David Womersley reveres Roger Scruton on wine
In the early 1980s Roger Scruton wrote occasional columns for The Times, one of which developed a not entirely serious (though far from frivolous) argument extolling the intellectual and academic benefits of wine. By thoroughly familiarising yourself with, say, white Burgundy, you could acquire a great deal of information about history, geography, chemistry, or whatever. I remember finding this a very attractive argument, partly because it was far from conclusive, and thus, rather courteously, not a matter of coercion on Scruton’s part.
But his serious point was that it is a mistake to view wine as merely a drug like any other. Surrounded as we are by intrusive health “advice” which lumps alcohol in with nicotine, ecstasy and heroin and which is uninterested in differentiating wine from, say, industrial vodka, we sorely need to be reminded of the special place wine occupies in our civilisation, and of the contribution it has made to that civilization. Scruton’s I Drink Therefore I Am: A Philosopher’s Guide to Wine served that purpose.
The book is divided into two parts. The first is a memoir, a kind of Biographia Vinosa, in which Scruton relates how his interest in wine was awakened. In his case the decisive wine was Château Trotanoy 1945 — and we can surely all agree that he fell by a noble hand.
But Scruton is also candid about how certain wines have assisted at particular turning points in his life. The most crucial of these involved his renunciation of an earlier choice of character, when he was “an arrogant outcast in a university whose name I disgraced” and his assumption of the more modest persona of “a contrite and undistinguished follower of foxhounds”. The moment of conversion was graced and facilitated by a memorable Château Lafite 1945, “the greatest year from the greatest of clarets”.
Not only was it priceless and irreplaceable, so that pulling the cork was a final goodbye to a mistaken path. It also prompted me to order and unfold my thoughts, to take things gently and in proper sequence, to look back over failure in a spirit of forgiveness and to face to the future with no thought of success.
It would be difficult to imagine beer or spirits ministering to wisdom in that way. Scruton, however, is eloquent on why wine drinking is different from, say, quaffing cider, and his book is studded with faintly romanticised evocations of its special intellectual benefits. For instance, it would be easy to respond to prose such as this with a vulgar scoff:
Wine, properly drunk, transfigures the world at which you look, illuminating that which is precisely most mysterious in the contingent beings surrounding you, which is the fact that they are — and also that they might not have been. The contingency of each thing glows in its aspect, and for a moment you are aware that individuality and identity are the outward forms taken by a single inner fire, and that this fire is also you.
Prose such as this is not well served by being excerpted in this way. But as I read on and accustomed myself to the way Scruton’s prose moves easily from jokiness to intellectual plangency, I thought I could sometimes see at least the hallucination of meaning in it. And no, I hadn’t been drinking.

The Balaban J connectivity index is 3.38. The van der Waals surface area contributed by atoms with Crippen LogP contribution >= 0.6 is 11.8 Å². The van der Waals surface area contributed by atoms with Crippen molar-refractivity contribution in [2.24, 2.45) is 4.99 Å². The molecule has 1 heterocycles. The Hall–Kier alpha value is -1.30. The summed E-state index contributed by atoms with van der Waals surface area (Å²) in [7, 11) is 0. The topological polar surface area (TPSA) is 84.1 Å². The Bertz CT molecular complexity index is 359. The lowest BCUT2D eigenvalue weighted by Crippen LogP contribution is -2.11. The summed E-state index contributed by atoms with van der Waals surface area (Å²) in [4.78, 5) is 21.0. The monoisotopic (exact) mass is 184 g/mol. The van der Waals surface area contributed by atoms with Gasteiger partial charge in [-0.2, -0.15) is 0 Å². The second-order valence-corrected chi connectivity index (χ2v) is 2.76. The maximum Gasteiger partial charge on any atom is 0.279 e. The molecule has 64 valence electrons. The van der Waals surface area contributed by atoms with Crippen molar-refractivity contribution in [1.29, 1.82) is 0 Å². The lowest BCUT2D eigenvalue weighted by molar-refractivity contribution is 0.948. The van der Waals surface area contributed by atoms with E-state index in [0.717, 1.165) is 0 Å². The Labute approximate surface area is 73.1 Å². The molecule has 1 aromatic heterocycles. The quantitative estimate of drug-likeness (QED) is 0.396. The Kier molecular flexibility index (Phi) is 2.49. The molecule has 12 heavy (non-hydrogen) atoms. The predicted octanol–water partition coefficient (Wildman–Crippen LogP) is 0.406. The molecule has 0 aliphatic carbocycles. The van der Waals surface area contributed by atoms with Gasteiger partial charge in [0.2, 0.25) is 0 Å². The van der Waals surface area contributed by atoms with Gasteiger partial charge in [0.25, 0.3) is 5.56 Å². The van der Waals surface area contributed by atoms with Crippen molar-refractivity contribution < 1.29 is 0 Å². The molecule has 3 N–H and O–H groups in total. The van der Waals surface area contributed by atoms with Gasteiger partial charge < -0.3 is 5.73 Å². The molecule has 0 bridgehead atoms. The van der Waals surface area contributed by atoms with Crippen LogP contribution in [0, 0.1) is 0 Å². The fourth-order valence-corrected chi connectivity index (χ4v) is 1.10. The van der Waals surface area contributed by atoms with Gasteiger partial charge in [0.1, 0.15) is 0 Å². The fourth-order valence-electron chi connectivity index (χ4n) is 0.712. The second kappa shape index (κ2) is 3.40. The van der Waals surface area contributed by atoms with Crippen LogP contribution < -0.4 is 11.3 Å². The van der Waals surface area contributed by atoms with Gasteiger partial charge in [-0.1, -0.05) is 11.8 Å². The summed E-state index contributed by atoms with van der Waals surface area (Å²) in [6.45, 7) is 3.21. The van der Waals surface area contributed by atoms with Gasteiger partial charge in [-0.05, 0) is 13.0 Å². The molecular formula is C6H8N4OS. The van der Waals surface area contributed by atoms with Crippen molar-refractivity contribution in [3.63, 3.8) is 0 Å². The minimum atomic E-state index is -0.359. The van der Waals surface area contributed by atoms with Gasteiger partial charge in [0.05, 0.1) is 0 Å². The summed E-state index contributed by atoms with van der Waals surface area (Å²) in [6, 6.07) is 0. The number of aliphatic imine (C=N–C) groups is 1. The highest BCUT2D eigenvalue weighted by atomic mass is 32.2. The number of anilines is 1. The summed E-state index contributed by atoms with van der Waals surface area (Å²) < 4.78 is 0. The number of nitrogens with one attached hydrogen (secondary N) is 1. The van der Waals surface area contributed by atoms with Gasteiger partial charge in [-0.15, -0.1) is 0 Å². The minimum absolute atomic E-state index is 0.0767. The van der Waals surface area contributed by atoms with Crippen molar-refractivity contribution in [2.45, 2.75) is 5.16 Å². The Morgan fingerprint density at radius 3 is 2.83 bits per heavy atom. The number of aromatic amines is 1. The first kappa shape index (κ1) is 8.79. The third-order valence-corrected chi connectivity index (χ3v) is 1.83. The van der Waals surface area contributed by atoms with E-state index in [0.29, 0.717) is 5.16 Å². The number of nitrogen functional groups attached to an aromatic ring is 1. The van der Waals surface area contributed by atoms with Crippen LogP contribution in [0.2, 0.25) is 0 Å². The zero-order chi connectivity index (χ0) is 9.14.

The second part of the book locates the drinking of wine in a set of arguments and expositions about the good life, what sustains it, and what threatens it.
I found this slightly less successful, although the section entitled “What to Drink with What” is a nice parody, comprising a list of suggestions of what wine to drink while reading which philosopher (Nietzsche is to be accompanied by “a finger of Beaujolais in a glass topped up with soda-water”). Scruton’s emphatic philosophic preferences are entertainingly on display.
As one might have hoped, there are some worthwhile practical suggestions. Faithful Hound, a South African red blended from Bordeaux’s varietal palette of Merlot, Petit Verdot, Cabernet Franc and Cabernet Sauvignon, but with a very un-Bordelais dash of Malbec, is well worth seeking out.
A good recommendation, too, is Scruton’s advice to look for white Pernand-Vergelesses from the lieu-dit Les Noirets, which lies at the foot of the hill of Corton and is thus the neighbour of the fabulous white Burgundy, Corton-Charlemagne. According to Scruton, Les Noirets possesses “the fine clean aromas and deep nutty richness that are the hallmarks of a noble white Burgundy”. Moving to Italy, D’Angelo’s Apulian red, the Aglianico del Vulture, is hard to find, but worth the effort.
Lastly, if the economic crisis has finally driven Yquem, Climens and Rieussec from your cellar, you could do worse than follow Scruton’s advice and replace it with a good Monbazillac, Château Septy. It is nothing like as subtle a drink as good Sauternes or Barsac.
But it is at least properly sweet (or, as Scruton has it, it possesses “all the E major sonority of a golden Sauternes”); and it has none of that harsh afterburn you sometimes get with Monbazillac. Should you buy some, raise a glass to the shade of this undaunted, brilliant champion of all that makes our lives worth living. He embodied independence of mind. May he rest in peace, as he surely deserves.
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